18 F. Bachmann, K. Burger, G. E. Duran et al. BAL101553 (prodrug of BAL27862): A unique microtubule destabilizer active against drug refractory breast cancers alone and in combination with trastuzumab. American Association for Cancer Research (AACR) annual meeting 2014, abstract 831; Cancer Research 2014, 74 (19 Supplement)
19 A. Schmitt-Hoffmann, D. Klauer, K. Gebhardt et al. BAL27862: a unique microtubule-targeted agent with a potential for the treatment of human brain tumors. AACR-NCI-EORTC conference 2009, abstract C233; Molecular Cancer Therapeutics 2009, 8 (12 Supplement)
20 A. C. Mladek, J. L. Pokorny, H. Lane et al. The novel tubulin-binding ‘tumor checkpoint controller’ BAL101553 has anti-cancer activity alone and in combination treatments across a panel of GBM patient-derived xenografts. American Association for Cancer Research (AACR) annual meeting 2016, abstract 4781; Cancer Research 2016, 76 (14 Supplement)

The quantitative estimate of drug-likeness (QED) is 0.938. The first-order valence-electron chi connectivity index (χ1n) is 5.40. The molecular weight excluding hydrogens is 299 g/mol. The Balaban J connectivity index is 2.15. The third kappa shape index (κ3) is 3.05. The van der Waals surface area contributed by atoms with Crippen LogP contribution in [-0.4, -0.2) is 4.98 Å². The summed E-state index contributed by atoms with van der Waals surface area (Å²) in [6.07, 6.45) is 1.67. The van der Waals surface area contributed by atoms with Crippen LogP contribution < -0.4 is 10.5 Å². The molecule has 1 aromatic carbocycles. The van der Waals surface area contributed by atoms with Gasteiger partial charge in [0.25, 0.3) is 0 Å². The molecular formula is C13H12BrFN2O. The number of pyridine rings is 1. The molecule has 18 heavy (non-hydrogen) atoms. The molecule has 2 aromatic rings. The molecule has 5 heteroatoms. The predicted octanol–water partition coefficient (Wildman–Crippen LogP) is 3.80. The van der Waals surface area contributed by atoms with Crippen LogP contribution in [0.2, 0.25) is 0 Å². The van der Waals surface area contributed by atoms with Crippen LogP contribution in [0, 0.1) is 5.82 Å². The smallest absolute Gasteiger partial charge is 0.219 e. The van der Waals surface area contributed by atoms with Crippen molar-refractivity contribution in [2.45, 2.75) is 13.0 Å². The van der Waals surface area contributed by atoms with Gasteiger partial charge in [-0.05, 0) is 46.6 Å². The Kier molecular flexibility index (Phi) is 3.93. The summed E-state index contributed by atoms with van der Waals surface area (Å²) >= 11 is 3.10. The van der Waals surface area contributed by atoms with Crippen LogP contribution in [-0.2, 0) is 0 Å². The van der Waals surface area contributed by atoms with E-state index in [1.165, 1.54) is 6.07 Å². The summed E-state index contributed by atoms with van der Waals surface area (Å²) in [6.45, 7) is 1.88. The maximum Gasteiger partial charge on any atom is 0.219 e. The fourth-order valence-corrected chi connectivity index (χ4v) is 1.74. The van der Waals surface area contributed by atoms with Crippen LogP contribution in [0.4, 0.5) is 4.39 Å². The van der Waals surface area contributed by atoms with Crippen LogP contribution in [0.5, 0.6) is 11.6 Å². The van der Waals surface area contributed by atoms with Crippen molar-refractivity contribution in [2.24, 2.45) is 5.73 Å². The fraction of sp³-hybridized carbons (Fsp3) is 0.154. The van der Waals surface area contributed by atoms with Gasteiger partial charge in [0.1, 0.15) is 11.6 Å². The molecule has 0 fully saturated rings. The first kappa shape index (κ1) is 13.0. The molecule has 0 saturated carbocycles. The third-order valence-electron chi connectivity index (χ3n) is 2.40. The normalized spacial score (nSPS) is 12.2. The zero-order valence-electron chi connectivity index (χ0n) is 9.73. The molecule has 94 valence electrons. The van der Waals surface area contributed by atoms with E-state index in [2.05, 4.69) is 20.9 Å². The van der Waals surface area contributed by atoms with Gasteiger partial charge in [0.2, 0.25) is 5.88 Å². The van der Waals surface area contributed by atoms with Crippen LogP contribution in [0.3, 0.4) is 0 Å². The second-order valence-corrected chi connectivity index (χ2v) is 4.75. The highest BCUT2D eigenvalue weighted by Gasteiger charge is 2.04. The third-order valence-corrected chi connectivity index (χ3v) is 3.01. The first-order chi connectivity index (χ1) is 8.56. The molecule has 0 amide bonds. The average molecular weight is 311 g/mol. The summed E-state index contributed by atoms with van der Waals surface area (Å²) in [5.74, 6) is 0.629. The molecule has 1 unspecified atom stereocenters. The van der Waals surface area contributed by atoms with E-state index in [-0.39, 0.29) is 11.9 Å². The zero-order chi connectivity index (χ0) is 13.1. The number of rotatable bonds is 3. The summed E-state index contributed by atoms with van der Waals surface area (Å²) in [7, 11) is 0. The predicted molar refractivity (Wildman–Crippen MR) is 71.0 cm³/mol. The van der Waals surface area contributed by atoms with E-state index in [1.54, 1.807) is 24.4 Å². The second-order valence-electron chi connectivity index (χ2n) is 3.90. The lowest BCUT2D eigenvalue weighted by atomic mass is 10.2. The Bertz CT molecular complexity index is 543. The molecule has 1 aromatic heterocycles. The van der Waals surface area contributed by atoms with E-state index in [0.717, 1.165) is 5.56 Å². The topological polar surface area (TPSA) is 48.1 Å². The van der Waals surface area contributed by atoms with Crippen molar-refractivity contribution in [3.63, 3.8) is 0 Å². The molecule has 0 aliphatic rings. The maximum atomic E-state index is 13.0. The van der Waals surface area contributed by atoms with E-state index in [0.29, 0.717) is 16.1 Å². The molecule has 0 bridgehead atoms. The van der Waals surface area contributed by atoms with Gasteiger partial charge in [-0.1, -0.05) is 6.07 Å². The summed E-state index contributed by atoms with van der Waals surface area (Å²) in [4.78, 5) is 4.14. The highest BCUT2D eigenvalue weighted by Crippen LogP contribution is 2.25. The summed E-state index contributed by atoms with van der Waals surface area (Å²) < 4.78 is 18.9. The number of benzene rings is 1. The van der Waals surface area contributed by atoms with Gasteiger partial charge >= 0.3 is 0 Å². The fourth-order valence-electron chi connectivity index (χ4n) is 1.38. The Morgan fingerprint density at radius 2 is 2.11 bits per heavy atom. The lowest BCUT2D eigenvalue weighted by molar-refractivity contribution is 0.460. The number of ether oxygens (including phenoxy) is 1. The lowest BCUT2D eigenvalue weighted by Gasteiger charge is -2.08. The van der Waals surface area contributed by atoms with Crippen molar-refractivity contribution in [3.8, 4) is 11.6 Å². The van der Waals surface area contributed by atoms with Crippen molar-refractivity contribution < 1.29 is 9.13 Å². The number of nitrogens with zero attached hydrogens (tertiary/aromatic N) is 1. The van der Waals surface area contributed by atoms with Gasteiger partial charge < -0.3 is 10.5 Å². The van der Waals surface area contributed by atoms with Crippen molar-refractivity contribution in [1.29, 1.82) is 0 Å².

21 R. Bergès, A. Tchoghandjian, S. Honoré et al. The novel tubulin-binding checkpoint activator BAL101553 inhibits EB1-dependent migration and invasion and promotes differentiation of glioblastoma stem-like cells. Molecular Cancer Therapeutics 2016 (15), 2740-2749
22 A. E. Prota, F. Danel, F. Bachmann et al. The novel microtubule-destabilizing drug BAL27862 binds to the colchicine site of tubulin with distinct effects on microtubule organization. Journal of Molecular Biology 2014 (426), 1848-1860
23 F. Bachmann, K. Burger, H. Lane. BAL101553 (prodrug of BAL27862): the spindle assembly checkpoint is required for anticancer activity. American Association for Cancer Research (AACR) annual meeting 2015, abstract 3789; Cancer Research 2015, 75 (15 Supplement)